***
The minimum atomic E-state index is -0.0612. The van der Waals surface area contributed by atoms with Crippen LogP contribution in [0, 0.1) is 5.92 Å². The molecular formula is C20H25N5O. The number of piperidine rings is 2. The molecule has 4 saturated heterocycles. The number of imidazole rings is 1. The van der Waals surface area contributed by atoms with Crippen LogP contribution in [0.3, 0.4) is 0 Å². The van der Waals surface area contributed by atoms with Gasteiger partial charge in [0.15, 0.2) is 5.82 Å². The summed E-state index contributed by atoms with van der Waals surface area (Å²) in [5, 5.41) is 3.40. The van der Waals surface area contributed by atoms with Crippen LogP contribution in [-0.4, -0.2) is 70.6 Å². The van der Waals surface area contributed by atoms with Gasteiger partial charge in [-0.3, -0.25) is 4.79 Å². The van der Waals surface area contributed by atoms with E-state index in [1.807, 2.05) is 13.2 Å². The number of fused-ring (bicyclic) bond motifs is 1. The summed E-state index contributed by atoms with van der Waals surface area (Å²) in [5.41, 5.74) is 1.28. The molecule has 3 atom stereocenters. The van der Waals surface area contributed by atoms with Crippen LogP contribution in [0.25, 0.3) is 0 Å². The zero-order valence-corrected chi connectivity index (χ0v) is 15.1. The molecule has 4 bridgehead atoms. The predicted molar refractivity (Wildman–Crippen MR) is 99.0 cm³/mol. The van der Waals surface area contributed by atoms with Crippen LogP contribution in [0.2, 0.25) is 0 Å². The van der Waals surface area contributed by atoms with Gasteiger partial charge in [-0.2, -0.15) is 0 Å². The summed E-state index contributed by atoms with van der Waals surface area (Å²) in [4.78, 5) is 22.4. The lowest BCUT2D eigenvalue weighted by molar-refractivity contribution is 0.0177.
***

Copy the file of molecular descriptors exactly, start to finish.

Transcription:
The minimum atomic E-state index is -0.0612. The van der Waals surface area contributed by atoms with Crippen LogP contribution in [0, 0.1) is 5.92 Å². The molecular formula is C20H25N5O. The number of piperidine rings is 2. The molecule has 4 saturated heterocycles. The number of imidazole rings is 1. The van der Waals surface area contributed by atoms with Crippen LogP contribution in [0.3, 0.4) is 0 Å². The van der Waals surface area contributed by atoms with Gasteiger partial charge in [0.15, 0.2) is 5.82 Å². The summed E-state index contributed by atoms with van der Waals surface area (Å²) in [5, 5.41) is 3.40. The van der Waals surface area contributed by atoms with Crippen LogP contribution in [-0.4, -0.2) is 70.6 Å². The van der Waals surface area contributed by atoms with Gasteiger partial charge in [-0.3, -0.25) is 4.79 Å². The van der Waals surface area contributed by atoms with E-state index in [1.807, 2.05) is 13.2 Å². The number of fused-ring (bicyclic) bond motifs is 1. The summed E-state index contributed by atoms with van der Waals surface area (Å²) in [5.41, 5.74) is 1.28. The molecule has 3 atom stereocenters. The van der Waals surface area contributed by atoms with Crippen LogP contribution in [0.25, 0.3) is 0 Å². The zero-order valence-corrected chi connectivity index (χ0v) is 15.1. The molecule has 4 bridgehead atoms. The predicted molar refractivity (Wildman–Crippen MR) is 99.0 cm³/mol. The van der Waals surface area contributed by atoms with Crippen LogP contribution in [0.2, 0.25) is 0 Å². The van der Waals surface area contributed by atoms with Gasteiger partial charge in [-0.2, -0.15) is 0 Å². The summed E-state index contributed by atoms with van der Waals surface area (Å²) in [4.78, 5) is 22.4. The lowest BCUT2D eigenvalue weighted by molar-refractivity contribution is 0.0177.